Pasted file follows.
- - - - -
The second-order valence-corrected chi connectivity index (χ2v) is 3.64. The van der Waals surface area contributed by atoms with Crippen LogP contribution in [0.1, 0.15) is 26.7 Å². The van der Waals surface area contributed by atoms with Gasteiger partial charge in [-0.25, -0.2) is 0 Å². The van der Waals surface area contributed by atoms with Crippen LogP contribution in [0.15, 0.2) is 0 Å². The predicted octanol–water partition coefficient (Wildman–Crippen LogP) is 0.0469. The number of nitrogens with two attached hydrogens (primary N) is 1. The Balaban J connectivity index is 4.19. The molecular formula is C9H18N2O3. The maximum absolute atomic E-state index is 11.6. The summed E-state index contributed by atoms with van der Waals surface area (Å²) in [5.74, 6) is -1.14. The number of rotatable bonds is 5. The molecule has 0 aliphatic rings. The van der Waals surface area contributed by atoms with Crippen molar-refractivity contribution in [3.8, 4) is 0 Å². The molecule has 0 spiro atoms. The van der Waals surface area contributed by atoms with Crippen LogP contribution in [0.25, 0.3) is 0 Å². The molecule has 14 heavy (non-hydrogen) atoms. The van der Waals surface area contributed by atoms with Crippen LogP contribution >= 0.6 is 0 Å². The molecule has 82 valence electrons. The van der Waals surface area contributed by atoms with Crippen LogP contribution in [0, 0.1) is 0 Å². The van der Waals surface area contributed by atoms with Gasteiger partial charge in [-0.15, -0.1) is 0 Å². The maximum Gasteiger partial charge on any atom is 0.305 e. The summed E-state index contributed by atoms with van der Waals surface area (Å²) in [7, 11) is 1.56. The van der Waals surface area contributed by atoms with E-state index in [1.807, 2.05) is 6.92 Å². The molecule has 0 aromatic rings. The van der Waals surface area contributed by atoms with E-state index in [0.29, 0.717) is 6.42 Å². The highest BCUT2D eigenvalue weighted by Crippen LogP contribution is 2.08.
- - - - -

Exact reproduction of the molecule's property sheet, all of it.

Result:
The second-order valence-corrected chi connectivity index (χ2v) is 3.64. The van der Waals surface area contributed by atoms with Crippen LogP contribution in [0.1, 0.15) is 26.7 Å². The van der Waals surface area contributed by atoms with Gasteiger partial charge in [-0.25, -0.2) is 0 Å². The van der Waals surface area contributed by atoms with Crippen LogP contribution in [0.15, 0.2) is 0 Å². The predicted octanol–water partition coefficient (Wildman–Crippen LogP) is 0.0469. The number of nitrogens with two attached hydrogens (primary N) is 1. The Balaban J connectivity index is 4.19. The molecular formula is C9H18N2O3. The maximum absolute atomic E-state index is 11.6. The summed E-state index contributed by atoms with van der Waals surface area (Å²) in [5.74, 6) is -1.14. The number of rotatable bonds is 5. The molecule has 0 aliphatic rings. The van der Waals surface area contributed by atoms with Crippen molar-refractivity contribution in [3.8, 4) is 0 Å². The molecule has 0 spiro atoms. The van der Waals surface area contributed by atoms with Crippen LogP contribution in [0.25, 0.3) is 0 Å². The molecule has 14 heavy (non-hydrogen) atoms. The van der Waals surface area contributed by atoms with Crippen LogP contribution >= 0.6 is 0 Å². The molecule has 82 valence electrons. The van der Waals surface area contributed by atoms with Crippen LogP contribution in [0, 0.1) is 0 Å². The van der Waals surface area contributed by atoms with Gasteiger partial charge in [-0.15, -0.1) is 0 Å². The maximum Gasteiger partial charge on any atom is 0.305 e. The summed E-state index contributed by atoms with van der Waals surface area (Å²) in [7, 11) is 1.56. The van der Waals surface area contributed by atoms with E-state index in [1.807, 2.05) is 6.92 Å². The molecule has 0 aromatic rings. The van der Waals surface area contributed by atoms with E-state index in [0.29, 0.717) is 6.42 Å². The highest BCUT2D eigenvalue weighted by Crippen LogP contribution is 2.08.